(2016) Ken Liu, Head of Zeus, £8.99, pbk, 858pp, ISBN 978-1-784-97327-8
I am a big fan of Ken Liuís work. His short story collection, The Paper Menagerie was something I reviewed for this site last year, so I was always likely to seize any opportunity to look at his longer fiction.
Wall of Storms is the sequel to Grace of Kings, the first of Ken Liuís Dandelion Dynasty trilogy, a steampunk or Ďsilkpunkí epic narrative. Unfortunately, the first book reveals flaws in Liuís previously immaculate writing. The weighty tome describes a vast fantasy empire, based on the Han Dynasty in China, but fails to ignite, as characters move around the different locations, following their agendas without ever rising from their archetypes. Liuís work is precise and meticulous, but dry and static, unless the incredibly detailed world building is something that you look for in a novel.
In Wall of Storms, once known as the bandit king, Kuni Garu, is now Emperor Ragin of Dara. He has successfully ruled the island archipelago for six years. But now that Kuniís sons are old enough to be given official responsibilities, the political intrigue between individuals begins in earnest.
The story starts with the royal children Timu, Phyro, Thera and their younger sibling Fara in a tavern, the Three-Legged-Jug, listening to stories of the warrior Hegemon Mata Zyndu, who was betrayed by Kuni Garu in their struggle against Emperor Mapidiere. This layering is something Liu does to provide a context for exposition and there is something the Canterbury Tales about the way in which it all fits together.
Another tavern patron claims the stories are treasonous towards the new Emperor and threatens to betray everyone to Emperor Ragin. This situation is used to introduce in a new character, Zomi Kidosu, a young woman who also happens to be in the tavern and is in Pan to sit the newly formed Imperial Examinations.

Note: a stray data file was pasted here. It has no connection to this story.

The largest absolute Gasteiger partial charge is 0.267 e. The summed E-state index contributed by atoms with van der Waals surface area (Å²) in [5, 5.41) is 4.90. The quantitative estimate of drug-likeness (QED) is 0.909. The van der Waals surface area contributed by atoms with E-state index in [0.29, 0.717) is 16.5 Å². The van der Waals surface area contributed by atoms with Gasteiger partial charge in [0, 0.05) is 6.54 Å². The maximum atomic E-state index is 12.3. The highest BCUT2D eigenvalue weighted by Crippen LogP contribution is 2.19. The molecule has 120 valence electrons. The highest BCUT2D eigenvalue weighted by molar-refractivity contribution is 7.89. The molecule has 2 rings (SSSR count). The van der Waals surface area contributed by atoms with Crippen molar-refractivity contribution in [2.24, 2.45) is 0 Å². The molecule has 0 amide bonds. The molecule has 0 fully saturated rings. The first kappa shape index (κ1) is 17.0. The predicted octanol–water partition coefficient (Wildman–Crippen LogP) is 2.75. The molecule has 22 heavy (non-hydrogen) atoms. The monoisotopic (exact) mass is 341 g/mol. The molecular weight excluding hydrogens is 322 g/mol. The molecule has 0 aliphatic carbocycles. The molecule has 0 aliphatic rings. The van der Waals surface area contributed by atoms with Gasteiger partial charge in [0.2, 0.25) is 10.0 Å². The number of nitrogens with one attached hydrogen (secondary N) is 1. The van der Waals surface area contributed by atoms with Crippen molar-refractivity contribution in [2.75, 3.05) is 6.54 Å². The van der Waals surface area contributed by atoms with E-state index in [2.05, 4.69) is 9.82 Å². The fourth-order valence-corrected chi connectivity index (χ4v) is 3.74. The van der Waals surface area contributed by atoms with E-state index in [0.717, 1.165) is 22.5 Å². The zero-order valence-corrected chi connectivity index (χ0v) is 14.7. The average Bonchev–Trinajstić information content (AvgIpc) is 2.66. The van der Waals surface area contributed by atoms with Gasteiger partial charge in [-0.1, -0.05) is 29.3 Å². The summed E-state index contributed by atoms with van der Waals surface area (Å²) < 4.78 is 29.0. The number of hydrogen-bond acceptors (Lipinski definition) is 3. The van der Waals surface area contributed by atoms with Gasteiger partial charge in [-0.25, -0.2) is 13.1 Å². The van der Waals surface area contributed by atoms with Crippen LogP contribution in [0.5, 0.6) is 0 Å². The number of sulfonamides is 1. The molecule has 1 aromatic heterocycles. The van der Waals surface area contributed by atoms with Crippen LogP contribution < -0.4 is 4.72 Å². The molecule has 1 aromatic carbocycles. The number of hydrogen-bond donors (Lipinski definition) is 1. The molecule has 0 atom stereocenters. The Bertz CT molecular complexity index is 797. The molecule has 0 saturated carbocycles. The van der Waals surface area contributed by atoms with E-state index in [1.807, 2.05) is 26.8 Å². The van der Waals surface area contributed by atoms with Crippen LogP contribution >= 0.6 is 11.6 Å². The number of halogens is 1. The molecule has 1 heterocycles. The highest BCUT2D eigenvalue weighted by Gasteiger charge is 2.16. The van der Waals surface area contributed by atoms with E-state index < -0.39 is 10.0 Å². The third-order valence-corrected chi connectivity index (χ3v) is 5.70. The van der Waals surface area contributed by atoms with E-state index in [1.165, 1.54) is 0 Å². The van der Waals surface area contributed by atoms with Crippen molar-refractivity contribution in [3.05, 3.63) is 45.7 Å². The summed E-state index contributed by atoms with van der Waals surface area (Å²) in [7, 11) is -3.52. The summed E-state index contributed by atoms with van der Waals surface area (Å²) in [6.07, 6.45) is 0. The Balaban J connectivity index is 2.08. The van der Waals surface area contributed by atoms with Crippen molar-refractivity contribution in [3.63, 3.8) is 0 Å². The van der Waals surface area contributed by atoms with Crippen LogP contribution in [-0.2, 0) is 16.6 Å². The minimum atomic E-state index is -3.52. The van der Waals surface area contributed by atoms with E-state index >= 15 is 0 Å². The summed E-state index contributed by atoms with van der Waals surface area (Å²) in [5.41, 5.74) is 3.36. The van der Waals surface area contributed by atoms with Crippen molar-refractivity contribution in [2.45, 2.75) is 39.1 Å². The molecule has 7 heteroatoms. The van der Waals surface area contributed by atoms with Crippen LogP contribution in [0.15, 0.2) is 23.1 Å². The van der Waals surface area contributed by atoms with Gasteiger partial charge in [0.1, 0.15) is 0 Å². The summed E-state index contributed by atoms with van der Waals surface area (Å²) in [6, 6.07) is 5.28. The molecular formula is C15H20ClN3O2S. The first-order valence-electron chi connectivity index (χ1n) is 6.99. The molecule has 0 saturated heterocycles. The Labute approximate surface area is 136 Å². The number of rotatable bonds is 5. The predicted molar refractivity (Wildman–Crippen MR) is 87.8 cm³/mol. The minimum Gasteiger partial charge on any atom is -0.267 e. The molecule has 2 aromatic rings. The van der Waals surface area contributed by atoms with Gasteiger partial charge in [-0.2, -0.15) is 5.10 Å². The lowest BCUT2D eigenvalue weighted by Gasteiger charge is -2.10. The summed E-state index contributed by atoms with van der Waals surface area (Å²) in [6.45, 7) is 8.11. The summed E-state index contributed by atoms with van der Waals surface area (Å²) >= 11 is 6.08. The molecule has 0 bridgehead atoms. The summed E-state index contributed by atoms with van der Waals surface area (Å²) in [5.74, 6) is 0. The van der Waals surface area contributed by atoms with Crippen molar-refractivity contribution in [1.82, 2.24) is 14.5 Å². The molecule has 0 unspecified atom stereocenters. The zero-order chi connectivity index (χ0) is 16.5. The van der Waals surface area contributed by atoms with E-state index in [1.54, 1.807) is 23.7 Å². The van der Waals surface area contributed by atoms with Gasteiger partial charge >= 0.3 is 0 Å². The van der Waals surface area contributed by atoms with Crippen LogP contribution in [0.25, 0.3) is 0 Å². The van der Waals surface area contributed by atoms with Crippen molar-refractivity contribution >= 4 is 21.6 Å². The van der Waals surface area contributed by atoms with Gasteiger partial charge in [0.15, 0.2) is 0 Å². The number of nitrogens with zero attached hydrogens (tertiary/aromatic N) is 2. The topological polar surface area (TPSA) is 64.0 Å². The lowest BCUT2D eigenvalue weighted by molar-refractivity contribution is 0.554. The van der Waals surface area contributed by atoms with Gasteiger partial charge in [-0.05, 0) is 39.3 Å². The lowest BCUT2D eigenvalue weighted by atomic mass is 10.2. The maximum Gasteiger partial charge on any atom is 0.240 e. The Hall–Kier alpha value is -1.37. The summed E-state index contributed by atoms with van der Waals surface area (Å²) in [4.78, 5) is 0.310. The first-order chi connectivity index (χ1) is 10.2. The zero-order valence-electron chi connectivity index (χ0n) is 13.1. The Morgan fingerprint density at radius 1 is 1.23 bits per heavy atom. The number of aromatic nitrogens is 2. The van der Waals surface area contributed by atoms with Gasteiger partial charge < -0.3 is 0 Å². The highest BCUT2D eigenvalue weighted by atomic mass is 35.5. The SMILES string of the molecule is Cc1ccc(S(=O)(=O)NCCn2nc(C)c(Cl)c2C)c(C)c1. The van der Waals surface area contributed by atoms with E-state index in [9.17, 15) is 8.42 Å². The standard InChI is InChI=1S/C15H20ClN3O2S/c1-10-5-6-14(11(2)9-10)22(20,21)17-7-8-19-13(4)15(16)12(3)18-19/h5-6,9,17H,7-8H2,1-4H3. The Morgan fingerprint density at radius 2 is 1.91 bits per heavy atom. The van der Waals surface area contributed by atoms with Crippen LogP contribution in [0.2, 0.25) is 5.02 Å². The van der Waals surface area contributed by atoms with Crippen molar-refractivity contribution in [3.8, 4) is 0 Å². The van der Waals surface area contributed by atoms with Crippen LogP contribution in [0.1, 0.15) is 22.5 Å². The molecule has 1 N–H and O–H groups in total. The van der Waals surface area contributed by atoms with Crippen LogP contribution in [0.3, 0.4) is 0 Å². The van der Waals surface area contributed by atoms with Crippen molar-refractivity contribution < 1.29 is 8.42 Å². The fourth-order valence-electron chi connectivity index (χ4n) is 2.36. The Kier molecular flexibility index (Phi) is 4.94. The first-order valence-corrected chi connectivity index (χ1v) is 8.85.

Zomiís introduction continues through the entire first half of the book. In flashback, we are told of her past and childhood as a peasant, her travels with Luan Zya and finally the journey she takes to get to the Imperial Examinations. These moments are interspersed with current chapters which are used to show how both Dara and the other characters have changed over the years since the first book took place.
The second part of Wall of Storms has more pace, with the focus shifting towards a rebellion taking place within Dara and the sudden appearance of invaders from the north which provides an external focus and threat. Emperor Ragin, Empress Jia, Consort Risana, the Emperorís children, Zomi and others have to defend their kingdom from the inside and out.
Wall of Storms distinguishes itself from its predecessor in its connection with its characters, but this is still a long and slow meal of a book. A reader of this series needs patience and dedication to the vast scale and immersive quality of the landscape. Where other writers, like Raymond Feist or Melanie Rawn might take their time over a series of novels, Liu is packing a huge story into three huge volumes. To accompany this, he has created a massive cast of characters to populate Dara and manages to differentiate them, giving each a unique voice.
Liuís prose is excellent, if occasionally verbose and at times the pace of his work can suffer for this. However, there is a poetry to his work, and this works in a similar, but different way to Steven Eriksonís prose. I expect it will also divide fantasy readers between those who love the Dandelion Dynasty and those who do not.
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